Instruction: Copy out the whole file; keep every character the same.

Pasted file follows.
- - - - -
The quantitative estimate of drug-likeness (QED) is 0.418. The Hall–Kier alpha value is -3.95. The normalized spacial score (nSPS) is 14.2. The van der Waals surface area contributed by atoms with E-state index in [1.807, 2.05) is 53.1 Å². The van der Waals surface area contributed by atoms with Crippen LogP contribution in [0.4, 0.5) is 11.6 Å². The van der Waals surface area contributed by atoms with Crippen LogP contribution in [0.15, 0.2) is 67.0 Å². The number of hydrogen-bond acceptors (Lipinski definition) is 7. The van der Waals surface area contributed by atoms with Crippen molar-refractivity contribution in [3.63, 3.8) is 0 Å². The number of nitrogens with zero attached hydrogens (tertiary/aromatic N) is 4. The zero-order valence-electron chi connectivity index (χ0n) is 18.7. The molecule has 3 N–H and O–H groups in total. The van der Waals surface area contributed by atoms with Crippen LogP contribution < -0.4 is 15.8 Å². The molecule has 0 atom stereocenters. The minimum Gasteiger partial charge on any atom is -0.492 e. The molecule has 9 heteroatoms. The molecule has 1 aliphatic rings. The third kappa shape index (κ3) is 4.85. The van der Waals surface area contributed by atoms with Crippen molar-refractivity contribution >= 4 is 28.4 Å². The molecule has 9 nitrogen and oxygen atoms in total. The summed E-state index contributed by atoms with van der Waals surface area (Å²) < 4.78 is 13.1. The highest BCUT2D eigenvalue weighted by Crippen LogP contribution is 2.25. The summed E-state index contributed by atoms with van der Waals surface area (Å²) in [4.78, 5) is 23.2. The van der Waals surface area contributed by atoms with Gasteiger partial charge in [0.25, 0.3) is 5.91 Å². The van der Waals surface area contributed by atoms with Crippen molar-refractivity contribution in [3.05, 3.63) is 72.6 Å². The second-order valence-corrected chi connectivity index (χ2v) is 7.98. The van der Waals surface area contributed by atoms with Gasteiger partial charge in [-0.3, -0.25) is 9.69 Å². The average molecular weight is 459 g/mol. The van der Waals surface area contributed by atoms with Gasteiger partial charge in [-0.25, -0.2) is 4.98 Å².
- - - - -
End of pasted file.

The quantitative estimate of drug-likeness (QED) is 0.418. The Hall–Kier alpha value is -3.95. The normalized spacial score (nSPS) is 14.2. The van der Waals surface area contributed by atoms with E-state index in [1.807, 2.05) is 53.1 Å². The van der Waals surface area contributed by atoms with Crippen LogP contribution in [0.4, 0.5) is 11.6 Å². The van der Waals surface area contributed by atoms with Crippen LogP contribution in [0.15, 0.2) is 67.0 Å². The number of hydrogen-bond acceptors (Lipinski definition) is 7. The van der Waals surface area contributed by atoms with Crippen molar-refractivity contribution in [3.63, 3.8) is 0 Å². The number of nitrogens with zero attached hydrogens (tertiary/aromatic N) is 4. The zero-order valence-electron chi connectivity index (χ0n) is 18.7. The molecule has 3 N–H and O–H groups in total. The van der Waals surface area contributed by atoms with Crippen LogP contribution < -0.4 is 15.8 Å². The molecule has 0 atom stereocenters. The minimum Gasteiger partial charge on any atom is -0.492 e. The molecule has 9 heteroatoms. The molecule has 1 aliphatic rings. The third kappa shape index (κ3) is 4.85. The van der Waals surface area contributed by atoms with Crippen molar-refractivity contribution >= 4 is 28.4 Å². The molecule has 9 nitrogen and oxygen atoms in total. The summed E-state index contributed by atoms with van der Waals surface area (Å²) < 4.78 is 13.1. The highest BCUT2D eigenvalue weighted by Crippen LogP contribution is 2.25. The summed E-state index contributed by atoms with van der Waals surface area (Å²) in [4.78, 5) is 23.2. The van der Waals surface area contributed by atoms with Gasteiger partial charge in [0.25, 0.3) is 5.91 Å². The van der Waals surface area contributed by atoms with Crippen molar-refractivity contribution in [3.05, 3.63) is 72.6 Å². The second-order valence-corrected chi connectivity index (χ2v) is 7.98. The van der Waals surface area contributed by atoms with Gasteiger partial charge in [-0.3, -0.25) is 9.69 Å². The average molecular weight is 459 g/mol. The van der Waals surface area contributed by atoms with Gasteiger partial charge in [-0.25, -0.2) is 4.98 Å².